July 17 (Bloomberg) -- Apple Inc., maker of the iPad and the iPhone, patented a new housing for its mobile phones made from fused glass.
According to patent 8,773,848, issued July 8, the housing will be aimed at providing what the Cupertino, California-based company calls “satisfactory robustness.”
The housing will be able to withstand the forces involved in a typical “drop event” without incurring excessive damage, according to the patent.
Multiple glass pieces will be fused together to create a five-sided box, with rounded edges and raised fused-glass features. The box will not be necessarily entirely see-through. Apple said it might use opaque masking material and colored glass to hide internal components from view.
Apple applied for the patent in January 2012, according to the database of the U.S. Patent and Trademark Office.
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Activision Blizzard Sued by Manuel Noriega Over Use of His Image
Video-game maker Activision Blizzard Inc. was sued by Manuel Noriega, the ex-convict and former dictator of Panama, over the use of his image in the game Call of Duty: Black Ops II.
Noriega, identified in his complaint in state court in Los Angeles as a resident of Gamboa, Panama, seeks damages and a court order barring Activision from using his image without his consent.
He returned to the Central American country in December 2011 after spending 22 years in U.S. and French prisons to serve a separate prison sentence at home. He held power for six years before U.S. forces invaded Panama in December 1989. He surrendered a month later.
Convicted in 1992 in a U.S. court of drug trafficking, racketeering and money laundering, Noriega was extradited to France in 2010 to serve a separate money-laundering sentence. As head of the military, he gathered information for the Central Intelligence Agency while taking money from Colombian drug cartels, according to evidence in 1988 U.S. congressional hearings.
Maryanne Lataif, a spokeswoman for Activision in Santa Monica, California, didn’t immediately respond to a call for comment on the lawsuit.
The case is Noriega v. Activision Blizzard Inc., BC551747, California Superior Court, Los Angeles County (Los Angeles).
SABMiller Loses Trademark Dispute With Australian Craft Brewer
SABMiller, the U.K.-based brewer, lost a trademark battle with a small Australian brewery, the beverage industry publication the Shout reported.
Wayward Brewing of Syndey, a specialty craft brewer, was permitted to register its Wayward trademark over SABMiller’s protest that the name was too similar to the Haywards brands it used on Indian beer, according to the Shout.
The Australian Trademarks Office found that the Haywards brands constituted a minuscule percentage of the beer market in that country and didn’t have a significant reputation, according to the publication.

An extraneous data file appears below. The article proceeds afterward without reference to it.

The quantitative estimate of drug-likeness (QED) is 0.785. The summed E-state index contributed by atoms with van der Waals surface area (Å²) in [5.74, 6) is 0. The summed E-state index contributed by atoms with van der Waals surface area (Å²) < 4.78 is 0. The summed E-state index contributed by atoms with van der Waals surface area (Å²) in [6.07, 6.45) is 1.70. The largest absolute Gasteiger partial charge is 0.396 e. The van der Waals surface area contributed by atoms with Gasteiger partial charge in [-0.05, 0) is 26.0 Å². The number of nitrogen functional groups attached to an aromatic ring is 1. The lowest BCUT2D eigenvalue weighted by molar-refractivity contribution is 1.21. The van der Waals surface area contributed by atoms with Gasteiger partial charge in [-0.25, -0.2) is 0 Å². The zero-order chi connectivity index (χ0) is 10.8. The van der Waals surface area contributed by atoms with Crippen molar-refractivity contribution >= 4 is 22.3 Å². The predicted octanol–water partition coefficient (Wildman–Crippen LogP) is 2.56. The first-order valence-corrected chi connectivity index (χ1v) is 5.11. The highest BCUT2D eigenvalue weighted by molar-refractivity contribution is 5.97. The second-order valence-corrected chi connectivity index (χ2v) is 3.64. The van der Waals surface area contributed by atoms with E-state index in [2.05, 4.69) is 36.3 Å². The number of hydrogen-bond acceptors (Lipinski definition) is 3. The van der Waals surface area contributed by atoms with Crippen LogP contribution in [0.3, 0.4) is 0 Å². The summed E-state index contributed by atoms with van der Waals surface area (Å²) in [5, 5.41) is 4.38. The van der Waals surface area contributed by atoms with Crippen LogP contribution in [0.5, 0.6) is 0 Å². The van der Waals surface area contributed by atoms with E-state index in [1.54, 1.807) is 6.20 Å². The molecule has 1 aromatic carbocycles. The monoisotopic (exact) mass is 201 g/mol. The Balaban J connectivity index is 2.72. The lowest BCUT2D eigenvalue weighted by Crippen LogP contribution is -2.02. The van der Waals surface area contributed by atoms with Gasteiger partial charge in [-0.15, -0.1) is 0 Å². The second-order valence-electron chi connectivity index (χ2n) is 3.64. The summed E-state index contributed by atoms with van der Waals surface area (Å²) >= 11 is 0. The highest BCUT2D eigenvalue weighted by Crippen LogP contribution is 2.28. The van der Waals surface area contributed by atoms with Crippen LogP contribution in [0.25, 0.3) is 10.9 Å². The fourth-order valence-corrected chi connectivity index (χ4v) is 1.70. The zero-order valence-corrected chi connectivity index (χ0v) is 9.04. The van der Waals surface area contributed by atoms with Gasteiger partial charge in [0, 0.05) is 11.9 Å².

The office also determined that Haywards and Wayward names are not so similar as to confuse consumers, the Shout reported.
PMFTC Fails in Attempt to Register ‘Jackpot’ Mark in Philippines
PMFTC Inc., a tobacco company operating in the Philippines, was barred from registering its “Jackpot” cigarette brand in that country, the Philippines BusinessWorld news website reported.
The Court of Appeals upheld a decision by intellectual-property authorities to bar registration on the ground that another company had already registered that brand, according to BusinessWorld.
The Philippines Intellectual Property Office found the mark was too similar to the “Jackpot” trademark belonging to NV Sumatra Tobacco, BusinessWorld reported.
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RIAA Forces Takedown of ReelRadio Library, TorrentFreak Reports
ReelRadio Inc., operator of a website offering streamed archived historical radio, had to take down much of its library in response to demands from the music-industry trade group Recording Industry of America, the TorrentFreak anti-copyright news website reported.
While ReelRadio does have a license to play music in what are known as “airchecks” -- demo recordings showcasing radio announcers -- RIAA told the website it didn’t meet the requirements for archived programs, according to TorrentFreak.
Another issue, ReelRadio told TorrentFreak, is that RIAA is asking ReelRadio to show it has permission from the copyright owners of the old broadcasts.
Many of those radio stations have changed ownership, format and call letters, often multiple times, making this difficult, TorrentFreak reports.
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Trade Secrets/Industrial Espionage
Hallmark Cards’ $31 Million Trade Secrets Award Upheld by Court
Hallmark Cards Inc., the closely held greeting-cards manufacturer, persuaded a federal appeals court to uphold a $31 million judgment in a trade secrets case against a consulting firm.
Hallmark sued Monitor Clipper Partners LLC in 2008 after an independent forensic arbiter found e-mails containing Hallmark data that had been sent from the consulting firm to its affiliated private-equity firm. This firm then used this information to buy a rival greeting-card company, according to court papers
An appeal followed the February 2013 jury trial and $31 million judgment. In its July 15 ruling, the U.S. Court of Appeals in St. Louis rejected the consulting firm’s arguments that the award was excessive and not justified in the wake of an earlier $16.4 million settlement of a related trade-secrets dispute.
The appeal is Hallmark Cards Inc. v. Monitor Clipper Partners LLC, 13-1905, U.S. Court of Appeals for the Eighth Circuit (St. Louise). The lower-court case is Hallmark Cards Inc. v. Monitor Clipper Partners LLC, 4:08-cv-00840, U.S. District Court, District of Missouri (Kansas City).
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